Anthropic takes steps to prevent election misinformation

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On the eve of the 2024 US presidential election, Anthropic, the well financed The AI ​​startup is testing technology to detect when users of its GenAI chatbot ask questions about political topics and redirects those users to “authoritative” sources of voting information.

Called Prompt Shield, the technology, which relies on a combination of AI detection models and rules, displays a pop-up if a user based in the United States Claude, Anthropic’s chatbot, asks for information about voting. The pop-up offers to redirect the user to TurboVote, a resource from the nonpartisan organization Democracy Works, where they can find up-to-date and accurate voting information.

Anthropic says that Prompt Shield was necessitated by Claude’s shortcomings in political and election information. Claude is not trained frequently enough to provide real-time information on specific elections, Anthropic acknowledges, and so he is prone to mind-blowing — that is to say, inventing facts — about these elections.

“We’ve had a ‘prompt shield’ in place since we launched Claude – it flags a number of different types of harm, based on our acceptable use policy,” a spokesperson told TechCrunch by email. “We will launch our election-specific Rapid Shield response in the coming weeks and intend to monitor its use and limitations… We have spoken to a variety of stakeholders, including policymakers, other businesses, society civil and non-governmental agencies and election-specific actors. consultants [in developing this].”

This appears to be a limited test at this time. Claude didn’t present the pop-up when I asked him how to vote in the upcoming election, but instead spat out a generic voting guide. Anthropic says it’s tweaking Prompt Shield as it prepares to roll it out to more users.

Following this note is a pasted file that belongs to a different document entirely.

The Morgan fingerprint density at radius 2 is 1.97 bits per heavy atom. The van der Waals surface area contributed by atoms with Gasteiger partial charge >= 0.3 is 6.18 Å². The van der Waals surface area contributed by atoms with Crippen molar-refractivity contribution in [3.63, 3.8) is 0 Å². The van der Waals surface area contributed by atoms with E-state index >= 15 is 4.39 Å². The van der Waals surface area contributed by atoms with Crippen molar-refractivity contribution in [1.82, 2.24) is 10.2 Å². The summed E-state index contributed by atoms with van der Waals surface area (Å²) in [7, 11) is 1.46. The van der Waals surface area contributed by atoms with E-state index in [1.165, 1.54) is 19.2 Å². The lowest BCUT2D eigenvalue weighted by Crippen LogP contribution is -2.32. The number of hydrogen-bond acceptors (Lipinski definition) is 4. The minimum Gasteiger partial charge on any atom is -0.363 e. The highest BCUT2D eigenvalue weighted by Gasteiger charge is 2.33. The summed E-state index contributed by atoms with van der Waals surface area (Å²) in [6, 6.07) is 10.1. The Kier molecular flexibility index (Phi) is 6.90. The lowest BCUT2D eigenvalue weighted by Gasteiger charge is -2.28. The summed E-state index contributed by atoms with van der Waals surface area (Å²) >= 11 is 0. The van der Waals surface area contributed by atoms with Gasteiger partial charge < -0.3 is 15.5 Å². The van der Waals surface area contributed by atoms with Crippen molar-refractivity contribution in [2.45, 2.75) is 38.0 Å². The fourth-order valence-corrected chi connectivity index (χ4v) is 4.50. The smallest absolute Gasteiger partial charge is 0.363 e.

Anthropic, which prohibits the use of its tools in political campaigns and lobbying, is the latest GenAI vendor to implement policies and technologies to try to prevent election interference.

The timing is no coincidence. This year, globally, more voters than ever before in history will go to the polls, as at least 64 countries representing a combined population of approximately 49% of the world’s population are expected to hold national elections.

In January, OpenAI announced it would ban people from using ChatGPT, its viral AI-powered chatbot, to create bots that impersonate real candidates or governments, misrepresent how voting works, or discourage people to vote. Like Anthropic, OpenAI currently does not allow users to create applications using its tools for political campaigning or lobbying purposes – a policy the company reiterated last month.

In a technical approach similar to Prompt Shield, OpenAI also uses detection systems to direct ChatGPT users who ask logistical questions about voting to a nonpartisan website, CanIVote.org, operated by the Association national secretaries of state.

In the United States, Congress has yet to pass legislation to regulate the political role of the AI ​​industry, despite some bipartisan support. Meanwhile, more than a third of US states have passed or introduced bills to combat deepfakes in political campaigns while federal legislation has stalled.

Instead of legislating, some platforms – under pressure from watchdogs and regulators – are taking steps to prevent GenAI from being misused to mislead or manipulate voters.

Google said Last September, it would require political ads using GenAI on YouTube and its other platforms, such as Google Search, to be accompanied by a prominent disclosure if the images or sounds were synthetically altered. Meta also banned political campaigns from using GenAI tools – including its own – to advertise on its properties.

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